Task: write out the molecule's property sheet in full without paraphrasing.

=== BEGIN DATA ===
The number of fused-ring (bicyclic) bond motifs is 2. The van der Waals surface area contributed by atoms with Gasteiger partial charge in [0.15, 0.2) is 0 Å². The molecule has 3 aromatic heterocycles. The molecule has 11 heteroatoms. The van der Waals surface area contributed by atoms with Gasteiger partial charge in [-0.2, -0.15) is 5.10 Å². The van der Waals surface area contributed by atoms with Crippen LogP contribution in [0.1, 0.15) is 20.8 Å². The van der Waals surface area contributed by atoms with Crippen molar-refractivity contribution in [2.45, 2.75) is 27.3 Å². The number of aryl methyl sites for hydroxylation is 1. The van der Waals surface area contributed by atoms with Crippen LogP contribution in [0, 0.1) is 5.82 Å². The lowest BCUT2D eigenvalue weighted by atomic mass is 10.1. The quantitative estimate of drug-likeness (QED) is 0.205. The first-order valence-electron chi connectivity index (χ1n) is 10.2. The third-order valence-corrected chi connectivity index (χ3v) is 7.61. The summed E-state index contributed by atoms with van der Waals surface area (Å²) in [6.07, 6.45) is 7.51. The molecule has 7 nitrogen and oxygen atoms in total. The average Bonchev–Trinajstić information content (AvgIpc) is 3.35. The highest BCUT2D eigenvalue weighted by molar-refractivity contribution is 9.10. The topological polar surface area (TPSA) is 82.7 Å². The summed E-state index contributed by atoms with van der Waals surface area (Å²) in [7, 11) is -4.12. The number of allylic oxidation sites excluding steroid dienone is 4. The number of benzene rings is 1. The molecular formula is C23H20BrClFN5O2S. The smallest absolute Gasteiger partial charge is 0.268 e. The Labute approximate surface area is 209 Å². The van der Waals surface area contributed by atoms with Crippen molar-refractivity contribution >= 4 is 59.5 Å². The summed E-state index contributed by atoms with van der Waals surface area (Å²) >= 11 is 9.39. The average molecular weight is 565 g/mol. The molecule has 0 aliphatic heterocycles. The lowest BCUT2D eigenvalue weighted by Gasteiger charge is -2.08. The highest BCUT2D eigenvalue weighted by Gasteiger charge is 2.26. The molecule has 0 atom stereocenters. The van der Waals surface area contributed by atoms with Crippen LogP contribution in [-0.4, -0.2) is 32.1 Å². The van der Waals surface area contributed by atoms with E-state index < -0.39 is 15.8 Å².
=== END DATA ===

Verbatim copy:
The number of fused-ring (bicyclic) bond motifs is 2. The van der Waals surface area contributed by atoms with Gasteiger partial charge in [0.15, 0.2) is 0 Å². The molecule has 3 aromatic heterocycles. The molecule has 11 heteroatoms. The van der Waals surface area contributed by atoms with Gasteiger partial charge in [-0.2, -0.15) is 5.10 Å². The van der Waals surface area contributed by atoms with Crippen LogP contribution in [0.1, 0.15) is 20.8 Å². The van der Waals surface area contributed by atoms with Crippen molar-refractivity contribution in [2.45, 2.75) is 27.3 Å². The number of aryl methyl sites for hydroxylation is 1. The van der Waals surface area contributed by atoms with Crippen LogP contribution in [0, 0.1) is 5.82 Å². The lowest BCUT2D eigenvalue weighted by atomic mass is 10.1. The quantitative estimate of drug-likeness (QED) is 0.205. The first-order valence-electron chi connectivity index (χ1n) is 10.2. The third-order valence-corrected chi connectivity index (χ3v) is 7.61. The summed E-state index contributed by atoms with van der Waals surface area (Å²) in [6.07, 6.45) is 7.51. The molecule has 7 nitrogen and oxygen atoms in total. The average Bonchev–Trinajstić information content (AvgIpc) is 3.35. The highest BCUT2D eigenvalue weighted by molar-refractivity contribution is 9.10. The topological polar surface area (TPSA) is 82.7 Å². The summed E-state index contributed by atoms with van der Waals surface area (Å²) in [7, 11) is -4.12. The number of allylic oxidation sites excluding steroid dienone is 4. The number of benzene rings is 1. The molecular formula is C23H20BrClFN5O2S. The smallest absolute Gasteiger partial charge is 0.268 e. The Labute approximate surface area is 209 Å². The van der Waals surface area contributed by atoms with Crippen molar-refractivity contribution >= 4 is 59.5 Å². The summed E-state index contributed by atoms with van der Waals surface area (Å²) >= 11 is 9.39. The average molecular weight is 565 g/mol. The molecule has 0 aliphatic heterocycles. The lowest BCUT2D eigenvalue weighted by Gasteiger charge is -2.08. The highest BCUT2D eigenvalue weighted by Gasteiger charge is 2.26. The molecule has 0 atom stereocenters. The van der Waals surface area contributed by atoms with Crippen LogP contribution in [-0.4, -0.2) is 32.1 Å². The van der Waals surface area contributed by atoms with E-state index < -0.39 is 15.8 Å².